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The Great Book That Saved Your Life

Detail from a 1486 edition of Boethius' 'The Consolation of Philosophy' (POP/Flickr)

A reader writes:

I just wanted to take a moment to congratulate you on the publication of ‘How Dante Can Save Your Life’.  The book does indeed look beautiful.  And I will be ordering it for the store I work at as soon as possible.  And I will be reading it and hopefully reviewing it for my poetry blog.

I have felt a special connection with your posts about the healing power of Dante.  I had a similar experience, but with another one of the great classics, “The Consolation of Philosophy” by Boethius.  It was over 12 years ago now.  I was diagnosed with skin cancer and scheduled for surgery.  The surgery was more extensive than one might think upon hearing the diagnosis and a hospital stay was required.  As I was leaving my house I had a small collection of things to take with me.  I suddenly realized I hadn’t put any books into the small piece of luggage.  I was feeling very anxious.  I looked at my books in my room and none of them really spoke to me and to my situation.  And then I saw on the shelf the ‘Consolation’.  I grabbed it and put it in with my other things.

It turned out to be perfect.  It really spoke to me in my condition.  Not that I was in prison, or that I was about to be executed.  Those were Boethius’ specifics.  But the book spoke about mortality, and how life inevitably has its ups and downs, how little we actually control, and how a kind of peace comes with acceptance.  To this day I am so grateful for Boethius and his ‘Consolation’.  I have recommended this book to quite a few people in the ensuing years and every one of them has found the book rewarding and helpful in a time of need.

Like Dante, Boethius was Christian and Catholic (in the Catholic Church he is a Saint; his feast day is October 23rd).  The ‘Consolation’ is less overtly Catholic than the Divine Comedy.  But the world view is tangibly the same; that there is a transcendental reality and that it is there that one finds meaning, and consolation, in life.

There is another way that the ‘Consolation’ resembles Dante and that is that a large portion of the ‘Consolation’ is in poetry.  The book alternates between prose sections and sections written in verse.  The edition I took with me to the hospital was a Loeb Classical Library edition that had the original Latin facing the English translation.  This allowed me to read the poetry sections as poetry which, I feel, deepened the experience.

I have had no recurrence of my diagnosis for which I am very grateful.  But at a deeper level I am grateful that someone like Boethius can speak to me across the centuries, one human being to another, offering solace and comfort.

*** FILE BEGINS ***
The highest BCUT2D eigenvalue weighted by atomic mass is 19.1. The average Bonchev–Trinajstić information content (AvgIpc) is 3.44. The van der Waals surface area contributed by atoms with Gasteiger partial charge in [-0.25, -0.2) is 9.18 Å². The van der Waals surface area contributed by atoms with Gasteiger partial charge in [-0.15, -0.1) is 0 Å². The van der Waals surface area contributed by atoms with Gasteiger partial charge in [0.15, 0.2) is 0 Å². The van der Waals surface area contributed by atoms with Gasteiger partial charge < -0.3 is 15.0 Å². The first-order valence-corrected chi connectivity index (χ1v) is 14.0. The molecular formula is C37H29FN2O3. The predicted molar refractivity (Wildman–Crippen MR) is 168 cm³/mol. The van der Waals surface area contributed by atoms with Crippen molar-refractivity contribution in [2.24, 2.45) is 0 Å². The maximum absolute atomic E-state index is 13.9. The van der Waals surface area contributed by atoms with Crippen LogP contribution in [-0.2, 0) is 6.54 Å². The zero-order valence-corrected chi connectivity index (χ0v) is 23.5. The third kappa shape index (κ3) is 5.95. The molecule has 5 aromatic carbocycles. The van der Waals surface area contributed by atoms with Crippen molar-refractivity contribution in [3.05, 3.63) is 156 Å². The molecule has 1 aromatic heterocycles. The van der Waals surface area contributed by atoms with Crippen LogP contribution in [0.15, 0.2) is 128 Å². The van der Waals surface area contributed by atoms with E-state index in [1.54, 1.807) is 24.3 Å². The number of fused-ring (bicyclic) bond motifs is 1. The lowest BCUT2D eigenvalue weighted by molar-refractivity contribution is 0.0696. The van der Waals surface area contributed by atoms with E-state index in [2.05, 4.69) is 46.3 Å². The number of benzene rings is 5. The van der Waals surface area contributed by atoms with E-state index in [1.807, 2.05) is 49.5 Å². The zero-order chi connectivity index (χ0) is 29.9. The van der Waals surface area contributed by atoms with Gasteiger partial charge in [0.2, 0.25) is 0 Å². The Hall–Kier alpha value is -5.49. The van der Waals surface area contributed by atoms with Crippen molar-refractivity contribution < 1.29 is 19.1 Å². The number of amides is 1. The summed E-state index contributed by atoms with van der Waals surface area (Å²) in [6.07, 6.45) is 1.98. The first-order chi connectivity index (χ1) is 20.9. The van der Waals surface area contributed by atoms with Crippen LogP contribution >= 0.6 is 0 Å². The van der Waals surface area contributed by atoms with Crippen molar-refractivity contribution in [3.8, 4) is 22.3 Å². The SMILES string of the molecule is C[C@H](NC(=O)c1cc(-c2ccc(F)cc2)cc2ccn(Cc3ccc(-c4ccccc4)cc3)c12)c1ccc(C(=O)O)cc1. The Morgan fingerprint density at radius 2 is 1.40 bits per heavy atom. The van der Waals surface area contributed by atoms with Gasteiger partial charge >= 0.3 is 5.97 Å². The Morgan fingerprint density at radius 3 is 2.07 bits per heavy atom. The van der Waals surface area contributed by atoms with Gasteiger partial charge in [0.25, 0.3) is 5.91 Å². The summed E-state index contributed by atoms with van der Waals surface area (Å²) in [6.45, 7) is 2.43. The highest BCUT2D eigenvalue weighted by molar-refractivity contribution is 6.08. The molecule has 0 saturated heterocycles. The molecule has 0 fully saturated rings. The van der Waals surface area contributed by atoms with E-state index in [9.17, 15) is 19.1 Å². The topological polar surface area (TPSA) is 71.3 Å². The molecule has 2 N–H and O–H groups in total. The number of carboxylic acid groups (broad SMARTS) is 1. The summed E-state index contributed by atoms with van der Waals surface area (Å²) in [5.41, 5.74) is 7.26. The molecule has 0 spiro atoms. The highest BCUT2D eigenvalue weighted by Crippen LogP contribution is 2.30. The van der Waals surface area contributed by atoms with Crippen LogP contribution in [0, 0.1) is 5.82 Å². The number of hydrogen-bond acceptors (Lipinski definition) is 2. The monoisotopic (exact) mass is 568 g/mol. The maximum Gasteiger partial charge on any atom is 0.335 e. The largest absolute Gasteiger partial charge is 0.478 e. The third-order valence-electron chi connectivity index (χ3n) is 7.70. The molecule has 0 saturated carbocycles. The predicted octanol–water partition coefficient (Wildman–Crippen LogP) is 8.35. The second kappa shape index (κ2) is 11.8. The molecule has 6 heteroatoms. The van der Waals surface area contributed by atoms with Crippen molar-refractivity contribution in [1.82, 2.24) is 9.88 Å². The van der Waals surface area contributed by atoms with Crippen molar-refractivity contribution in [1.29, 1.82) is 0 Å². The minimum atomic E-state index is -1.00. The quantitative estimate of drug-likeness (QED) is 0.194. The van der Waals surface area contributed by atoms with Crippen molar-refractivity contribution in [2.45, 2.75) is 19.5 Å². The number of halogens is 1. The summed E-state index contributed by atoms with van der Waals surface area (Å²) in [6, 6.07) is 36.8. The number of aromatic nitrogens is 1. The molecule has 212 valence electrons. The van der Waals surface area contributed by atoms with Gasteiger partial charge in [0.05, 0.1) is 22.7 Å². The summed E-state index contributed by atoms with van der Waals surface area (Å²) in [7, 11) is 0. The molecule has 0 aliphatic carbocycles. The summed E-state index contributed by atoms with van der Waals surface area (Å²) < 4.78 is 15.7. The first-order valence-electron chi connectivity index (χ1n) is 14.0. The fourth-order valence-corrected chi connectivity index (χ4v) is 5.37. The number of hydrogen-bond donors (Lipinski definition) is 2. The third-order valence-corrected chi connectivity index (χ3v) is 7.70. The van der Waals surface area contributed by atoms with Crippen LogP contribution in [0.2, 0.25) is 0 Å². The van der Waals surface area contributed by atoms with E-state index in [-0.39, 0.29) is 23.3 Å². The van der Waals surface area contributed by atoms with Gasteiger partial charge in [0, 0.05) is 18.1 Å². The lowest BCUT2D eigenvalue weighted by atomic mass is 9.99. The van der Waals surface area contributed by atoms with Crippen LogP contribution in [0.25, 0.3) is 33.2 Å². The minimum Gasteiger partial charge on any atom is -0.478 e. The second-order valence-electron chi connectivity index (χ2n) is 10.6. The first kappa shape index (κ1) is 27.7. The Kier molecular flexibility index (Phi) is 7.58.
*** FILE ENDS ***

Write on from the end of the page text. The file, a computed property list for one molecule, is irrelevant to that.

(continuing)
That’s so great. It reminds me of Gary Saul Morson’s recent Commentary essay about Anna Karenina. Excerpt:

In his daily work, Levin comes to appreciate the importance of the ordinary and prosaic. If one lives rightly moment by moment, and trusts that daily practice has its own wisdom, then the questions troubling Levin are not exactly answered, but they disappear. When Levin recognizes these Tolstoyan truths, he is overcome with joy:

I was looking for miracles, regretting that I had not seen a miracle that might convince me. But here is a miracle, the sole miracle possible, existing continuously, surrounding me on all sides, and I didn’t notice it!…I have discovered nothing. I have only recognized what I already knew….I have been freed from falsity, I have found the Master.

In his time, Tolstoy was known as a nyetovshcik—one who says no (nyet) to what almost all educated people believed. If anything, his views are even more at odds with educated opinion today. In this novel’s rejection of romantic love, in its challenge to the inauthentic ways intellectuals think, in its trust in practice over theory, and above all, in its defense of the prosaic virtues exhibited by Dolly—in all these ways, Anna Karenina challenges us today with ever-increasing urgency.

Morson’s essay about the “moral urgency” of the Tolstoy novel makes it clear how a book like that could save one’s life. (It also makes me want to return to Anna Karenina.) If Francesca da Rimini, the damned adulteress of Dante’s Commedia, had had been able to read Tolstoy instead of the story of Lancelot and Guinevere, her life and fate might have been different.

So, question to you: was there ever a single book, other than the Bible, the Koran, or a holy book, that saved your life, in the sense that it brought you back to reality, or kept you from making a serious mistake? If so, what was the book, and how did it work for you?

about the author

Rod Dreher is a senior editor at The American Conservative. He has written and edited for the New York Post, The Dallas Morning News, National Review, the South Florida Sun-Sentinel, the Washington Times, and the Baton Rouge Advocate. Rod’s commentary has been published in The Wall Street Journal, Commentary, the Weekly Standard, Beliefnet, and Real Simple, among other publications, and he has appeared on NPR, ABC News, CNN, Fox News, MSNBC, and the BBC. He lives in Baton Rouge, Louisiana, with his wife Julie and their three children. He has also written four books, The Little Way of Ruthie Leming, Crunchy Cons, How Dante Can Save Your Life, and The Benedict Option.

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